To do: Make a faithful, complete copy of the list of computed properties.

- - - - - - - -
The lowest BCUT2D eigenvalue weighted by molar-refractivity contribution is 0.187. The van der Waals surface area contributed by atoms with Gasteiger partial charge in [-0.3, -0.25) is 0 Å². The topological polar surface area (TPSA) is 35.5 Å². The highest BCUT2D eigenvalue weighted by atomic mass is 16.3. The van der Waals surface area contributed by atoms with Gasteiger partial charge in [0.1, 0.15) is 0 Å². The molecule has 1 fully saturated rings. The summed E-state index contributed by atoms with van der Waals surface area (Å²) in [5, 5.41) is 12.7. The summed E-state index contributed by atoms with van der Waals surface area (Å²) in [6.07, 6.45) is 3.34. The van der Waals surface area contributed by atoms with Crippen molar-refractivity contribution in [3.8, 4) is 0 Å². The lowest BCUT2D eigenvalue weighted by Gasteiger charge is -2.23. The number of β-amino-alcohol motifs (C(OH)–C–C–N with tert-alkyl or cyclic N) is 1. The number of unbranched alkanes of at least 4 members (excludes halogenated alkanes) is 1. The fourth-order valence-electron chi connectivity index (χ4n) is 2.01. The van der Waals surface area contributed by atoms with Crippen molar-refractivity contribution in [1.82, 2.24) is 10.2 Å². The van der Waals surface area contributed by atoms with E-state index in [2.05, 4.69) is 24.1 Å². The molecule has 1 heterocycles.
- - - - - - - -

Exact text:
The lowest BCUT2D eigenvalue weighted by molar-refractivity contribution is 0.187. The van der Waals surface area contributed by atoms with Gasteiger partial charge in [-0.3, -0.25) is 0 Å². The topological polar surface area (TPSA) is 35.5 Å². The highest BCUT2D eigenvalue weighted by atomic mass is 16.3. The van der Waals surface area contributed by atoms with Gasteiger partial charge in [0.1, 0.15) is 0 Å². The molecule has 1 fully saturated rings. The summed E-state index contributed by atoms with van der Waals surface area (Å²) in [5, 5.41) is 12.7. The summed E-state index contributed by atoms with van der Waals surface area (Å²) in [6.07, 6.45) is 3.34. The van der Waals surface area contributed by atoms with Crippen molar-refractivity contribution in [3.8, 4) is 0 Å². The lowest BCUT2D eigenvalue weighted by Gasteiger charge is -2.23. The number of β-amino-alcohol motifs (C(OH)–C–C–N with tert-alkyl or cyclic N) is 1. The number of unbranched alkanes of at least 4 members (excludes halogenated alkanes) is 1. The fourth-order valence-electron chi connectivity index (χ4n) is 2.01. The van der Waals surface area contributed by atoms with Crippen molar-refractivity contribution in [1.82, 2.24) is 10.2 Å². The van der Waals surface area contributed by atoms with E-state index in [2.05, 4.69) is 24.1 Å². The molecule has 1 heterocycles.